Yup, a good deal. Christainity would have become a lot *more* anti-Jewish than it did (even thoguh it was very badly that way as it was), because of Barnabas (which is very nasty toward Jews who don’t believe in Jesus); and their Bible would be enormously longer. The Shepherd is a very, very long text, and rather monotonous for most readers.. I’m not sure it would have changed Christainity much otherwise though….

  4. fefferdan
    fefferdan  July 29, 2020

    Seems to me this book was quite influential. Christians today often believe that John’s father Zechariah was the “high priest.” This text seems to be the source of that idea [which is certainly untrue]. It’s in ch. 8.5-6
    ‘And they said to the high priest, “Go in and pray about her [Mary].” …. Suddenly, an angel of the Lord stood before him, saying, “Zachariah, Zachariah…”
    The present work is also the apparent source of the idea that Zechariah was killed by Herod I. [See 23.7] I think this misconception results from an interpretation of Matthew 23:35 — “from the blood of righteous Abel to the blood of Zechariah son of Berekiah, whom you murdered between the temple and the altar.” This gets convoluted, because Matthew confuses the prophet who wrote the Book of Zechariah [the son of Berekiah] with the prophet who died as a martyr [the son of Jehoiada] centuries earlier. And then the author of Proto-James confuses them both with the father of John the Baptist.

  5. Avatar
    thebigskyguy  July 29, 2020

    And yet it never makes it into any Christmas pageants!

  6. Avatar
    MichaelBrainerd  July 29, 2020

    Well now that is interesting! How long have we had this book? How old is the oldest copy? I am assuming the council at Nicea wasn’t about to add this to the Bible? Thanks for sharing.

    • Bart
      Bart  July 31, 2020

      Fourth century. Actually, the Council of Nicaea did not discuss which books would be in the Bible, contrary to popular opinion.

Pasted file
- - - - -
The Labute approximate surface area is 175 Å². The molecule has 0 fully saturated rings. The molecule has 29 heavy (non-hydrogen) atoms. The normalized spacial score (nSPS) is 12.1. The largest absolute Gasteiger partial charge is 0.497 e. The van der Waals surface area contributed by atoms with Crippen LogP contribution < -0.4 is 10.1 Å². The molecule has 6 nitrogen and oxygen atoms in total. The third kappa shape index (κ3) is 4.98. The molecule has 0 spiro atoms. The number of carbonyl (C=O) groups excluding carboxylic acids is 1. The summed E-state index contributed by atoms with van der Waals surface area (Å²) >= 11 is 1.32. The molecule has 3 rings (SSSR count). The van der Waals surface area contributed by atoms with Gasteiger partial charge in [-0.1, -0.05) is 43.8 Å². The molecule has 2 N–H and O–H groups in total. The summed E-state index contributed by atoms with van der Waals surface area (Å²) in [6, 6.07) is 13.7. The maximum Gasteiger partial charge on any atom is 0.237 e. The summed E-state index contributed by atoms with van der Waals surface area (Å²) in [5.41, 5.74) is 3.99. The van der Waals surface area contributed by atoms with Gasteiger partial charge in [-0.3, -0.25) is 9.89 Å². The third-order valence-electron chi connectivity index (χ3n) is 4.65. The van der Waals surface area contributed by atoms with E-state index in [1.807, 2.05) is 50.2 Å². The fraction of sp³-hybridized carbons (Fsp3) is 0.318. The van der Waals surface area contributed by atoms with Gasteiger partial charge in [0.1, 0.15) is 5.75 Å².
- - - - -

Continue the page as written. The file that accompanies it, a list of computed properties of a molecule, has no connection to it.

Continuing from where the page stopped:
7. Avatar
    jeffmd90  July 29, 2020

    On the subject of the infant Jesus, Away In a Manger – “But little Lord Jesus no crying he makes”. Hmm, so Baby Jesus didn’t cry? Sounds like docetism to me…

  8. Avatar
    GeoffClifton  July 29, 2020

    Great post. It’s curious that so much Christian (particularly Catholic) tradition comes from this non-canonical gospel. Furthermore, it sounds like it fails the criterion of contextual credibility on more than one occasion. For instance, would Mary (a girl) be allowed to live in the temple, which I imagine was probably a building site at that time?

  9. Avatar
    Ruven  July 29, 2020

    I always loved the story from when you talk about it in your public appearances, but never read the whole thing. Now that I have, here are three questions about it:
    What tone should I read “O man” in?
    How exactly would one determine if a woman is still a virgin of said woman just gave birth?
    Why is Joseph specifying that he’s looking for a Hebrew midwife? Does he need her to be familiar with the Law?

    • Bart
      Bart  July 31, 2020

      1. I don’t know what you mean; 2. You check to see if her hymen is still intacdt 3. Yup.

  10. Avatar
    Matt2239  July 30, 2020

    Seems the story was revised and given a G rating and softer consequence — blessed are they that have not seen and yet have believed.

  11. Avatar
    Bennett  July 30, 2020

    I am very interested in the historical timeline of the development of both canonical and non-canonical Christian texts. Can you provide a reference that lists the texts and their most likely origin dates from an objective standpoint? Most of what I have seen on the ‘net seems to carry some agenda so that the dates are suspect to me. Thanks!

    • Bart
      Bart  July 31, 2020

      That would be too much for a comment, but maybe I can make a post out of it.

      • Avatar
        Bennett  August 3, 2020

        Could you please comment on the usefulness of the list found here: earlychristianwritings.com

        It’s the most complete list I have found, but I am somewhat suspect of the timelines.

  12. Avatar
    tom.hennell  July 30, 2020